On the other hand, there was actually plenty of mobile related news that wasn't handset related. You just have to know what to look for. Heck, the keynote was by Qualcomm CEO Paul Jacobs instead of Microsoft's finest. What clearer indication does one need that we're entering a mobile era where desktop takes a back seat?
There was plenty of mobile news as far as I'm concerned. Qualcomm finally announced MSM8974, the part which is essentially the MSM8960 successor on Qualcomm's roadmap, and a revamped version of APQ8064 with Krait 300 CPU inside. They also rolled out new Snapdragon branding which completely casts away Qualcomm's previous S-series and has me yet again fielding questions from everyone about what part now fits under what arbitrarily drawn umbrella in the 200 / 400 / 600 / 800 series (spoiler: Even I don't know how the existing lineup maps to the new numbering, just that the part I will keep calling MSM8974 is an 800 series and that APQ8064T is a 600 series).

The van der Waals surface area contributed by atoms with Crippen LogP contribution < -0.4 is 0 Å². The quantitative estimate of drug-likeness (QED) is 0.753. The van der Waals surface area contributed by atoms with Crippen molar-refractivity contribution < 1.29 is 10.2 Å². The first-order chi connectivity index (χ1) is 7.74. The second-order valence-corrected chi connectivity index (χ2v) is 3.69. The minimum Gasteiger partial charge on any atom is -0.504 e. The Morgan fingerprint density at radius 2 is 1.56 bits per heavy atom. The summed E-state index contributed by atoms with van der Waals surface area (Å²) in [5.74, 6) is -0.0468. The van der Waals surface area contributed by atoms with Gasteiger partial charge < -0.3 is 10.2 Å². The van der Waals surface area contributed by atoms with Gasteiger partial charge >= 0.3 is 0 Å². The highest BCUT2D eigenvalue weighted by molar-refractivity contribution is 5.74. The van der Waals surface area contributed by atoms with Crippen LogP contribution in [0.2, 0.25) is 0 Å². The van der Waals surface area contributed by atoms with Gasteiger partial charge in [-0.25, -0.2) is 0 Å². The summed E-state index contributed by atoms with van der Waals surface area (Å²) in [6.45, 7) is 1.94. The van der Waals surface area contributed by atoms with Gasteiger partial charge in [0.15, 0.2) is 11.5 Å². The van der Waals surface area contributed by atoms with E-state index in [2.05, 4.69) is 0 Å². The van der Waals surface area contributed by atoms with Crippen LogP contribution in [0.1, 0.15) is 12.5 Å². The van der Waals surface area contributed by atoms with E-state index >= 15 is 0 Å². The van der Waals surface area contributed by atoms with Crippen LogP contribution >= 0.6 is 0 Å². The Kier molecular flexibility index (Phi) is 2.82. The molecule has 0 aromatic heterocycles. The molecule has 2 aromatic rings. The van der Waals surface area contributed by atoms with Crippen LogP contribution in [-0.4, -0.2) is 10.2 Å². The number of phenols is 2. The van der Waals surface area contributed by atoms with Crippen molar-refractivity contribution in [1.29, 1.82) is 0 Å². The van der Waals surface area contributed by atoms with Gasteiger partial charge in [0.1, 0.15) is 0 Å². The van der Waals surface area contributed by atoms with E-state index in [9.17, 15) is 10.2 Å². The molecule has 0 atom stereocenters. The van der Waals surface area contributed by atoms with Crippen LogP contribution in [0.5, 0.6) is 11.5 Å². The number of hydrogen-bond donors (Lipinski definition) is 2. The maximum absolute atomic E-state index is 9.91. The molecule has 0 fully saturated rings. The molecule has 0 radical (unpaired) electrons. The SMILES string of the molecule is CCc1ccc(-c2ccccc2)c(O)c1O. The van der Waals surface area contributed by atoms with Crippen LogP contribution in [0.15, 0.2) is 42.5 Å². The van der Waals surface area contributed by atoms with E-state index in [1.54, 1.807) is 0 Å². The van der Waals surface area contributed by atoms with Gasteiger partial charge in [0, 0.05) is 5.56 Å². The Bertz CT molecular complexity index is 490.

NVIDIA formally announced its Tegra 4 SoC the night ahead of the CES rush, and alongside it, Project Shield, its mobile gaming platform slash PC gaming accessory. In addition NVIDIA announced its Icera i500 LTE platform and made some interesting promises about future upgradeability. Similarly Samsung announced Exynos 5 Octa, (an absolutely unforgivably atrocious name for an SoC that will expose at most 4 cores at once to the OS, and with 5410 not 5810 as its part number). Samsung also showed some curved displays and example designs I got a chance to look at, before telling me they regretted ever letting me into their showroom and meeting area.